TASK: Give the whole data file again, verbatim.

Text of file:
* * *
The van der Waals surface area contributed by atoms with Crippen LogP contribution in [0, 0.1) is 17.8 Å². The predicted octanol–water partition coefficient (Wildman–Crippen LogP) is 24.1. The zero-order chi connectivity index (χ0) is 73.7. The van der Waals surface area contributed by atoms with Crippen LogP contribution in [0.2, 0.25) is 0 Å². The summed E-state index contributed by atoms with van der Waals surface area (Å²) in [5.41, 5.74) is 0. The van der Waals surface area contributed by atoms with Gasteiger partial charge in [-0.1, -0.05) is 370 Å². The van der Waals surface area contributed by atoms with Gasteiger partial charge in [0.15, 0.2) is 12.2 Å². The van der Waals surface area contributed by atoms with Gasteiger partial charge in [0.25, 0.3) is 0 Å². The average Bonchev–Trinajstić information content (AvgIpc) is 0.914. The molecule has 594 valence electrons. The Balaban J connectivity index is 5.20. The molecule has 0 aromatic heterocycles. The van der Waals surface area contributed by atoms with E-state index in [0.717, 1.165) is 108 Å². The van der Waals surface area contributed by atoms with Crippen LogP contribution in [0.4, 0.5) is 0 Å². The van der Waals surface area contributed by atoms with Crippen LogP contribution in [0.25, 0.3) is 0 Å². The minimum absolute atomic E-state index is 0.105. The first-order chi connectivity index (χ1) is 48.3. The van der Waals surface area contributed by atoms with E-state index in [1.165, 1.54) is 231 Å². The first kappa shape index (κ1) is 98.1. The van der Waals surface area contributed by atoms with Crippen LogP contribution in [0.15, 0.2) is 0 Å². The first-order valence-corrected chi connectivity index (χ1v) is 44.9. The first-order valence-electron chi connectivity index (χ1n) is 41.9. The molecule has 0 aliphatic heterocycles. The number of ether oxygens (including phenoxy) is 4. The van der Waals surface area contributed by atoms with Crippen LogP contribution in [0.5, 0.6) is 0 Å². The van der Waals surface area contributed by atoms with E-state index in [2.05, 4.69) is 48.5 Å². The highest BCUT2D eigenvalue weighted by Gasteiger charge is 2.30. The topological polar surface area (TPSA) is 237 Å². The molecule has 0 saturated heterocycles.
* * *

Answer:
The van der Waals surface area contributed by atoms with Crippen LogP contribution in [0, 0.1) is 17.8 Å². The predicted octanol–water partition coefficient (Wildman–Crippen LogP) is 24.1. The zero-order chi connectivity index (χ0) is 73.7. The van der Waals surface area contributed by atoms with Crippen LogP contribution in [0.2, 0.25) is 0 Å². The summed E-state index contributed by atoms with van der Waals surface area (Å²) in [5.41, 5.74) is 0. The van der Waals surface area contributed by atoms with Gasteiger partial charge in [-0.1, -0.05) is 370 Å². The van der Waals surface area contributed by atoms with Gasteiger partial charge in [0.15, 0.2) is 12.2 Å². The van der Waals surface area contributed by atoms with Gasteiger partial charge in [0.25, 0.3) is 0 Å². The average Bonchev–Trinajstić information content (AvgIpc) is 0.914. The molecule has 594 valence electrons. The Balaban J connectivity index is 5.20. The molecule has 0 aromatic heterocycles. The van der Waals surface area contributed by atoms with E-state index in [0.717, 1.165) is 108 Å². The van der Waals surface area contributed by atoms with Crippen LogP contribution in [0.4, 0.5) is 0 Å². The van der Waals surface area contributed by atoms with Crippen LogP contribution in [0.25, 0.3) is 0 Å². The minimum absolute atomic E-state index is 0.105. The first-order chi connectivity index (χ1) is 48.3. The van der Waals surface area contributed by atoms with E-state index in [1.165, 1.54) is 231 Å². The first kappa shape index (κ1) is 98.1. The van der Waals surface area contributed by atoms with Crippen LogP contribution in [0.15, 0.2) is 0 Å². The first-order valence-corrected chi connectivity index (χ1v) is 44.9. The first-order valence-electron chi connectivity index (χ1n) is 41.9. The molecule has 0 aliphatic heterocycles. The number of ether oxygens (including phenoxy) is 4. The van der Waals surface area contributed by atoms with Crippen LogP contribution in [0.5, 0.6) is 0 Å². The van der Waals surface area contributed by atoms with E-state index in [2.05, 4.69) is 48.5 Å². The highest BCUT2D eigenvalue weighted by Gasteiger charge is 2.30. The topological polar surface area (TPSA) is 237 Å². The molecule has 0 saturated heterocycles.